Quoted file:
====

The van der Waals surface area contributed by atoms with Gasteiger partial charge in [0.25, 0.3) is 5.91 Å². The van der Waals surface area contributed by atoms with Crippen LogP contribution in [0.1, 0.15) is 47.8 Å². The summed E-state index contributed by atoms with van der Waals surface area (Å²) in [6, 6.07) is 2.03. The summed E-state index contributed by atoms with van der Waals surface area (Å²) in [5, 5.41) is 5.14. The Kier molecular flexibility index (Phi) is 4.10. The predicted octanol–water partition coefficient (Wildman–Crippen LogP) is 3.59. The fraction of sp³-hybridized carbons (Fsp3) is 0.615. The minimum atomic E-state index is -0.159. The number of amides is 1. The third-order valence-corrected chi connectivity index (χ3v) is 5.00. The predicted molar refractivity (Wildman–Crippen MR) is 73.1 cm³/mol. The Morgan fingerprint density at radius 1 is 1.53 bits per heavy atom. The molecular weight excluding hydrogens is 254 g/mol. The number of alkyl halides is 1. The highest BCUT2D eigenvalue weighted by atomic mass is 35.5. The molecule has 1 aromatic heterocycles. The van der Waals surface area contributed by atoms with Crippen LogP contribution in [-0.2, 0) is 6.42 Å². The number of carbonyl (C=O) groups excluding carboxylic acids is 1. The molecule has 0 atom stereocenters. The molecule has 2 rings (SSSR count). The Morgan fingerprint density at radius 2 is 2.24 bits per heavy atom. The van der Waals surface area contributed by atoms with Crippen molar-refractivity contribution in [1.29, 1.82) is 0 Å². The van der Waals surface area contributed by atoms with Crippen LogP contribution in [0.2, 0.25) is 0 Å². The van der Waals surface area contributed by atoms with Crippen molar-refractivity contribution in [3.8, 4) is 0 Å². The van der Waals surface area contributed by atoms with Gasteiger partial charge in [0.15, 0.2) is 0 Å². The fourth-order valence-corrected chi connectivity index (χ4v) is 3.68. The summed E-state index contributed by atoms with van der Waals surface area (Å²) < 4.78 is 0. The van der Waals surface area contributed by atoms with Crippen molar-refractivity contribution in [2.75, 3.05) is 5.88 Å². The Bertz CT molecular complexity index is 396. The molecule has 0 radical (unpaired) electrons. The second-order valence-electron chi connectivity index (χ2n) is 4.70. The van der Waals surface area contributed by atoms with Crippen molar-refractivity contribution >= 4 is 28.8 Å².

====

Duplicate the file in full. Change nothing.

The van der Waals surface area contributed by atoms with Gasteiger partial charge in [0.25, 0.3) is 5.91 Å². The van der Waals surface area contributed by atoms with Crippen LogP contribution in [0.1, 0.15) is 47.8 Å². The summed E-state index contributed by atoms with van der Waals surface area (Å²) in [6, 6.07) is 2.03. The summed E-state index contributed by atoms with van der Waals surface area (Å²) in [5, 5.41) is 5.14. The Kier molecular flexibility index (Phi) is 4.10. The predicted octanol–water partition coefficient (Wildman–Crippen LogP) is 3.59. The fraction of sp³-hybridized carbons (Fsp3) is 0.615. The minimum atomic E-state index is -0.159. The number of amides is 1. The third-order valence-corrected chi connectivity index (χ3v) is 5.00. The predicted molar refractivity (Wildman–Crippen MR) is 73.1 cm³/mol. The Morgan fingerprint density at radius 1 is 1.53 bits per heavy atom. The molecular weight excluding hydrogens is 254 g/mol. The number of alkyl halides is 1. The highest BCUT2D eigenvalue weighted by atomic mass is 35.5. The molecule has 1 aromatic heterocycles. The van der Waals surface area contributed by atoms with Crippen LogP contribution in [-0.2, 0) is 6.42 Å². The number of carbonyl (C=O) groups excluding carboxylic acids is 1. The molecule has 0 atom stereocenters. The molecule has 2 rings (SSSR count). The Morgan fingerprint density at radius 2 is 2.24 bits per heavy atom. The van der Waals surface area contributed by atoms with Crippen molar-refractivity contribution in [1.29, 1.82) is 0 Å². The van der Waals surface area contributed by atoms with Crippen LogP contribution in [0.2, 0.25) is 0 Å². The van der Waals surface area contributed by atoms with Crippen molar-refractivity contribution in [3.8, 4) is 0 Å². The van der Waals surface area contributed by atoms with Gasteiger partial charge in [0.15, 0.2) is 0 Å². The fourth-order valence-corrected chi connectivity index (χ4v) is 3.68. The summed E-state index contributed by atoms with van der Waals surface area (Å²) < 4.78 is 0. The van der Waals surface area contributed by atoms with Crippen molar-refractivity contribution in [2.75, 3.05) is 5.88 Å². The Bertz CT molecular complexity index is 396. The molecule has 0 radical (unpaired) electrons. The second-order valence-electron chi connectivity index (χ2n) is 4.70. The van der Waals surface area contributed by atoms with Crippen molar-refractivity contribution >= 4 is 28.8 Å².